3. We had to incorporate range errors, which, unlike set-up errors, affect a previously deterministic parameter of the simulation ‑ namely the tissue density. Our approach depends on the existence of a probability distribution of parameters that are affected by the error. If there is no such set of parameters, all histories that are used for the reconstruction are computed through use of the single deterministic value and there is no statistical information on what happens if this parameter takes on a different value. We were able to work around this issue for range errors by approximating changes in the patient density according to the associated changes in the particle range and then by using the Bragg-Kleemann rule to translate these uncertainties in the range to uncertainties in the particle energy. Since the particle energy usually has a non-trivial probability distribution, the regular framework could again be applied.

What is the most important finding of your study?

Uncertainty estimates, such as expected dose value and variance for set-up errors in MC dose calculations, can be efficiently computed from a single set of particle histories, with high agreements of to standard scenario estimates. Also, it is possible to approximate range errors that are caused by conversion into WEPL by using only the parameters of the energy distribution of the initial primary particles. In this case, some artefacts and systematic deviations occur in the solution for the dose variance; however, the expected dose value also exhibits high agreement to the reference solutions.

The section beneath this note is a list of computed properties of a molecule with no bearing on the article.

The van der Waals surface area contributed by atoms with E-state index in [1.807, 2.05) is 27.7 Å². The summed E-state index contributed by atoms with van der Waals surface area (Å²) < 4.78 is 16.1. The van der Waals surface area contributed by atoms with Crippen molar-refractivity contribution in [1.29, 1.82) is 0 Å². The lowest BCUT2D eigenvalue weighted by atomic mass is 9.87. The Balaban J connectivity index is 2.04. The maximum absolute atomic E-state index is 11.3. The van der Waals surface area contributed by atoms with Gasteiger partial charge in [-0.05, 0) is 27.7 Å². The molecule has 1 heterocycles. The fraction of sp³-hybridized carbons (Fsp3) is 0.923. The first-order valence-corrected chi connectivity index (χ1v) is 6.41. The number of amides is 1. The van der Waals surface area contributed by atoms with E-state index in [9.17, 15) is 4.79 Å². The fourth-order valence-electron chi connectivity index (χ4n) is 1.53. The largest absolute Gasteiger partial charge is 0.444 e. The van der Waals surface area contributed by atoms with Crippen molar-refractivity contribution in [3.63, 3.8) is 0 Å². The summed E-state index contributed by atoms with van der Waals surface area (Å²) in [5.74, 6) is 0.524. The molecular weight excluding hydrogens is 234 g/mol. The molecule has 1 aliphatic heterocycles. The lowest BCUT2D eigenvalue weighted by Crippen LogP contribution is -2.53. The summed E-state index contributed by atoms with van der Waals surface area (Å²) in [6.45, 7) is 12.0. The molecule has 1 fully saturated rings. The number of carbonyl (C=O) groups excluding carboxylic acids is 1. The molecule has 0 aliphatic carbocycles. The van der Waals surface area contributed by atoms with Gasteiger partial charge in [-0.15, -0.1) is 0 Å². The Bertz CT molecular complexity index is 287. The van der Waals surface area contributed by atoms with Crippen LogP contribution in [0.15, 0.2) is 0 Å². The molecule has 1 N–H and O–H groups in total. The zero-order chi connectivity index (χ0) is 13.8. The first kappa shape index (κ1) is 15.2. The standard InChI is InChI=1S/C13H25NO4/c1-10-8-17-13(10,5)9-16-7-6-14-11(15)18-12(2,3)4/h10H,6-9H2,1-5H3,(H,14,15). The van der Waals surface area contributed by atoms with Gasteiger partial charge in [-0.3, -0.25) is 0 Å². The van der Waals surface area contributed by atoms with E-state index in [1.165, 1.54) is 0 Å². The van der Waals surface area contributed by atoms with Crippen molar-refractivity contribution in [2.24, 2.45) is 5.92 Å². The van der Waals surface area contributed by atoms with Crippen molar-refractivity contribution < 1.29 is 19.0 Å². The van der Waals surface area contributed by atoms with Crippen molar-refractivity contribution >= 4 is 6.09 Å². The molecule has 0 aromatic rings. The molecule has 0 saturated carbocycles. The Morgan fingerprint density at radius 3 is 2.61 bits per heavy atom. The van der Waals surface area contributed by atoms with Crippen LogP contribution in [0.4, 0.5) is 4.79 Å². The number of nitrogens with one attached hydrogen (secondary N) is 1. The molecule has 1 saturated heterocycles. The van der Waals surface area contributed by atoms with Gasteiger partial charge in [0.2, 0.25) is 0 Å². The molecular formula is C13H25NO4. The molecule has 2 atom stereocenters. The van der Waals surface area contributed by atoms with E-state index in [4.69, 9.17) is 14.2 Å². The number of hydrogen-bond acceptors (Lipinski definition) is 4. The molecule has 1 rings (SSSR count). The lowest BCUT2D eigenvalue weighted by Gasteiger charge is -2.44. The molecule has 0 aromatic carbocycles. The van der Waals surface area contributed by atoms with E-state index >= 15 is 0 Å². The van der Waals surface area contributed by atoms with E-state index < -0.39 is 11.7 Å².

Further, the multivariate input distribution enables the computation of uncertainty estimates in principle for arbitrary correlation models with respect to the errors in each pencil beam. Therefore, complex correlation patterns that would usually require a vast number of scenario computations and elaborate computational set-up can be considered easily and results for several uncertainty models can be reconstructed from the same set of simulated histories.

What are the implications of this research?

This approach enables the accurate quantification of uncertainty with MC dose calculation while it requires minimal intrusion into the used algorithm. It enables direct or retrospective scoring of multiple error scenarios and corresponding uncertainty metrics in just one MC simulation. At the same time, it facilitates the use of flexible, complex uncertainty models, and therefore its use encourages us to rethink the way in which uncertainties in space and time can be modelled beyond worst-case scenario approaches. Therefore, our research is a step towards the reconciliation of efficient UQ with MC dose calculation, which could translate into robust optimisation and more realistic uncertainty models. Pia Stammer
Karlsruhe Institute of Technology,
Steinbuch Centre for Computing,
Karlsruhe, Germany  and

German Cancer Research Center — DKFZ,
Department of Medical Physics in Radiation Oncology,
Heidelberg, Germany and

Helmholtz Information and Data Science School for Health,
Karlsruhe/Heidelberg, Germany
pia.stammer@kit.edu